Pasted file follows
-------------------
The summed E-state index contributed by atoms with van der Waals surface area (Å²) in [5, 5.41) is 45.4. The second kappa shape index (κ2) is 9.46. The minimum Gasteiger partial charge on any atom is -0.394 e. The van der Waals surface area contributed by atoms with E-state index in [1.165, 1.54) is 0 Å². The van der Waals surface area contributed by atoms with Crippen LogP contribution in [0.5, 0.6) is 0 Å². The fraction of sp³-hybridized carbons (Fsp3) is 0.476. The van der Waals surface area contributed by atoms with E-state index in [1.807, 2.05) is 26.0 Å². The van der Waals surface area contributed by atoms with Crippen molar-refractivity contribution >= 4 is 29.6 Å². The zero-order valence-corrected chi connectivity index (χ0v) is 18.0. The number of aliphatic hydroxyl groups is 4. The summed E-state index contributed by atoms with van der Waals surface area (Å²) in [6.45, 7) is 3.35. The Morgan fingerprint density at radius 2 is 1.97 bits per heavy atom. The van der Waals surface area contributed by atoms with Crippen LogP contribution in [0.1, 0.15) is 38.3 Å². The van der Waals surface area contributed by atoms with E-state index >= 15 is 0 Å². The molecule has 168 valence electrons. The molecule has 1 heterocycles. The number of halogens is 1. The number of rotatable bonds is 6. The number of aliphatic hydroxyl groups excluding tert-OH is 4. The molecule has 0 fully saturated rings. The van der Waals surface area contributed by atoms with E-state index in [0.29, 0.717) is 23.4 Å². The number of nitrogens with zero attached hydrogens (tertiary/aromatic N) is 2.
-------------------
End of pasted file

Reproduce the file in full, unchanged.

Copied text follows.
The summed E-state index contributed by atoms with van der Waals surface area (Å²) in [5, 5.41) is 45.4. The second kappa shape index (κ2) is 9.46. The minimum Gasteiger partial charge on any atom is -0.394 e. The van der Waals surface area contributed by atoms with E-state index in [1.165, 1.54) is 0 Å². The van der Waals surface area contributed by atoms with Crippen LogP contribution in [0.5, 0.6) is 0 Å². The fraction of sp³-hybridized carbons (Fsp3) is 0.476. The van der Waals surface area contributed by atoms with E-state index in [1.807, 2.05) is 26.0 Å². The van der Waals surface area contributed by atoms with Crippen molar-refractivity contribution >= 4 is 29.6 Å². The zero-order valence-corrected chi connectivity index (χ0v) is 18.0. The number of aliphatic hydroxyl groups is 4. The summed E-state index contributed by atoms with van der Waals surface area (Å²) in [6.45, 7) is 3.35. The Morgan fingerprint density at radius 2 is 1.97 bits per heavy atom. The van der Waals surface area contributed by atoms with Crippen LogP contribution in [0.1, 0.15) is 38.3 Å². The van der Waals surface area contributed by atoms with E-state index >= 15 is 0 Å². The molecule has 168 valence electrons. The molecule has 1 heterocycles. The number of halogens is 1. The number of rotatable bonds is 6. The number of aliphatic hydroxyl groups excluding tert-OH is 4. The molecule has 0 fully saturated rings. The van der Waals surface area contributed by atoms with E-state index in [0.29, 0.717) is 23.4 Å². The number of nitrogens with zero attached hydrogens (tertiary/aromatic N) is 2.